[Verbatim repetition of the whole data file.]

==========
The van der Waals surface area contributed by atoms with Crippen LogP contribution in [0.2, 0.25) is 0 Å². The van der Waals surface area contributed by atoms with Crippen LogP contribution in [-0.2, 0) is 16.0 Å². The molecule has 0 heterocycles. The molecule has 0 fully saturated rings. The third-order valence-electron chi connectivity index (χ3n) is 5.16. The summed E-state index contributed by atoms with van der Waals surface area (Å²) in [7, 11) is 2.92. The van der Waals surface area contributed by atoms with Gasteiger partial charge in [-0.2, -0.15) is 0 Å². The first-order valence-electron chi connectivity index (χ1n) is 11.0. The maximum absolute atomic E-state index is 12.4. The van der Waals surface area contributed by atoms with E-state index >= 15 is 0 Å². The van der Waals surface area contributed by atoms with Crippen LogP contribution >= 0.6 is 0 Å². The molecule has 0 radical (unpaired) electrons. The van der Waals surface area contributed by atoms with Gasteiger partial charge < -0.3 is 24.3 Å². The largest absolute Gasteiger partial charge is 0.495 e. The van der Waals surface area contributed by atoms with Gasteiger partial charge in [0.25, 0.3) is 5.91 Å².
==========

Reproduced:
The van der Waals surface area contributed by atoms with Crippen LogP contribution in [0.2, 0.25) is 0 Å². The van der Waals surface area contributed by atoms with Crippen LogP contribution in [-0.2, 0) is 16.0 Å². The molecule has 0 heterocycles. The molecule has 0 fully saturated rings. The third-order valence-electron chi connectivity index (χ3n) is 5.16. The summed E-state index contributed by atoms with van der Waals surface area (Å²) in [7, 11) is 2.92. The van der Waals surface area contributed by atoms with Gasteiger partial charge in [-0.2, -0.15) is 0 Å². The first-order valence-electron chi connectivity index (χ1n) is 11.0. The maximum absolute atomic E-state index is 12.4. The van der Waals surface area contributed by atoms with E-state index >= 15 is 0 Å². The van der Waals surface area contributed by atoms with Crippen LogP contribution >= 0.6 is 0 Å². The molecule has 0 radical (unpaired) electrons. The van der Waals surface area contributed by atoms with Gasteiger partial charge < -0.3 is 24.3 Å². The largest absolute Gasteiger partial charge is 0.495 e. The van der Waals surface area contributed by atoms with Gasteiger partial charge in [0.25, 0.3) is 5.91 Å².